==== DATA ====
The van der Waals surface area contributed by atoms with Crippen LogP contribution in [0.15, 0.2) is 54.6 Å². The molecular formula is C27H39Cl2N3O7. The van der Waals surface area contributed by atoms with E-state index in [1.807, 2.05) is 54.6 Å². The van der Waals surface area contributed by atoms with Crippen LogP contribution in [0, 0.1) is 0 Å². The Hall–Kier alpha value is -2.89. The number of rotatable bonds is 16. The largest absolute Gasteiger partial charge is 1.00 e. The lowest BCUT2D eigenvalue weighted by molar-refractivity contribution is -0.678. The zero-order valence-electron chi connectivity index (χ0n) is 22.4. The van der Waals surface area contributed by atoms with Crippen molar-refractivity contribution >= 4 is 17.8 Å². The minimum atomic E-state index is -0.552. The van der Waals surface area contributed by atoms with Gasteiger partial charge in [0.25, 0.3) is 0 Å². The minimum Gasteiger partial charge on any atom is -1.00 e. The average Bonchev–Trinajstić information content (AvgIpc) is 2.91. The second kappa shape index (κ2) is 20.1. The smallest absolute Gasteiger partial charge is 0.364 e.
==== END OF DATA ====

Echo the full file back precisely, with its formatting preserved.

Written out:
The van der Waals surface area contributed by atoms with Crippen LogP contribution in [0.15, 0.2) is 54.6 Å². The molecular formula is C27H39Cl2N3O7. The van der Waals surface area contributed by atoms with E-state index in [1.807, 2.05) is 54.6 Å². The van der Waals surface area contributed by atoms with Crippen LogP contribution in [0, 0.1) is 0 Å². The Hall–Kier alpha value is -2.89. The number of rotatable bonds is 16. The largest absolute Gasteiger partial charge is 1.00 e. The lowest BCUT2D eigenvalue weighted by molar-refractivity contribution is -0.678. The zero-order valence-electron chi connectivity index (χ0n) is 22.4. The van der Waals surface area contributed by atoms with Crippen molar-refractivity contribution >= 4 is 17.8 Å². The minimum atomic E-state index is -0.552. The van der Waals surface area contributed by atoms with Gasteiger partial charge in [0.25, 0.3) is 0 Å². The minimum Gasteiger partial charge on any atom is -1.00 e. The average Bonchev–Trinajstić information content (AvgIpc) is 2.91. The second kappa shape index (κ2) is 20.1. The smallest absolute Gasteiger partial charge is 0.364 e.